• avatar

    It’s already been a year since the NPR thing with Matthias? Wow, time flies when you’re embroiled in a multi-billion dollar class action suit and settlement.

  • avatar

    I am sure Mr. Muller can give a myriad of very professional sounding reasons on why hiding like a little girl is a better use of his time than attending one of the more important auto shows in the world. But at TTAC we know the truth: he’s trying to protect his corn hole.

  • avatar
    SCE to AUX

    “The company is fearful that its plans in the United States could be postponed by over six months if it fails to reach a deal with the outgoing administration.”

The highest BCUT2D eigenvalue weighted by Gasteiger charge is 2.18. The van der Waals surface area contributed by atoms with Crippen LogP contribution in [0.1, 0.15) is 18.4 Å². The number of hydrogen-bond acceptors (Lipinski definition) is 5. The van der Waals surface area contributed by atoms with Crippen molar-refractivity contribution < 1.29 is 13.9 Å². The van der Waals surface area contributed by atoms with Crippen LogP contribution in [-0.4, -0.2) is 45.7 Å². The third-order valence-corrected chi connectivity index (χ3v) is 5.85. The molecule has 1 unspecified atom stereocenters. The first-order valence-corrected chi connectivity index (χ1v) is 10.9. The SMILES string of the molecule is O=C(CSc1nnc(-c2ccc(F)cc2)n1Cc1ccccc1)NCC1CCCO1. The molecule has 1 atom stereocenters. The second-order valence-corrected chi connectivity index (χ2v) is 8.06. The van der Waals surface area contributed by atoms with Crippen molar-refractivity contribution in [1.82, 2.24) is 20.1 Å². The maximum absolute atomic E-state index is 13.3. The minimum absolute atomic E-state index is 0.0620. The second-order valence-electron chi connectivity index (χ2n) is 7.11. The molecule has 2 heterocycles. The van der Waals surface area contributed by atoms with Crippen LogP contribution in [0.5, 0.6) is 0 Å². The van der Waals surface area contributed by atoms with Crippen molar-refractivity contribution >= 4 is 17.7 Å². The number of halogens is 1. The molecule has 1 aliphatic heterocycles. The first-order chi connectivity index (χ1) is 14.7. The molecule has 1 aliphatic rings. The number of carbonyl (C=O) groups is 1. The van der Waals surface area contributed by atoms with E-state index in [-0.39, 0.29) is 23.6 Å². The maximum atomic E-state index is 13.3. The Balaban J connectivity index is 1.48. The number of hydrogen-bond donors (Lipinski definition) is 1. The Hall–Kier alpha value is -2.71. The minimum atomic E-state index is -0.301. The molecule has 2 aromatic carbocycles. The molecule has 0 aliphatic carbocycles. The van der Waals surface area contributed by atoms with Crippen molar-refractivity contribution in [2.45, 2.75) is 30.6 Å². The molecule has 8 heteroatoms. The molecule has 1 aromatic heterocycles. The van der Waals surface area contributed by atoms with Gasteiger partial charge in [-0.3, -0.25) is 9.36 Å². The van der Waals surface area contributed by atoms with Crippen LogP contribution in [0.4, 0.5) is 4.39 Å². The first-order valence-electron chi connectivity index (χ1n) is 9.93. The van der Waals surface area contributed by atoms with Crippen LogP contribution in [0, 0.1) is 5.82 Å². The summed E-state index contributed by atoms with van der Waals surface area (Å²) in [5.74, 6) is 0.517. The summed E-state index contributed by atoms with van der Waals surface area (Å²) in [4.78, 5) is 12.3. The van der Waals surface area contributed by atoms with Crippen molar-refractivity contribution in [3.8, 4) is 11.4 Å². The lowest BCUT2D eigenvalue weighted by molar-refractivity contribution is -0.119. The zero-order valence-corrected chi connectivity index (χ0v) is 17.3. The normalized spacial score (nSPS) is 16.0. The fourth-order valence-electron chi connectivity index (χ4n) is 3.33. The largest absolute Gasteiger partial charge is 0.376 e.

Well, they should have thought of that *16* months ago.

    To be fair, I’m not sure why the CEO of VW would need to visit the Detroit Auto Show anyway, when the company has only a 1.8% market share, and auto shows have almost no impact on sales.

    • 0 avatar

      When you FINALLY have a three row SUV to tout, another (Tiguan) on the way, plus the Alltrack to offer to the crowd that likes their all wheel drive action a little closer to the ground while looking especially butch about it, but especially, especially when all you have is 1.8% of the market and falling they need to get out there to every car show, car wash or supermarket opening and get The Word out that your middle name is no longer “diesel” and yelling We’ve Seen The Light and Lookit All Our SUVs! and getting as much of that free publicity to call attention to your product as you can.

    • 0 avatar

      16 months? Try 10+ years ago.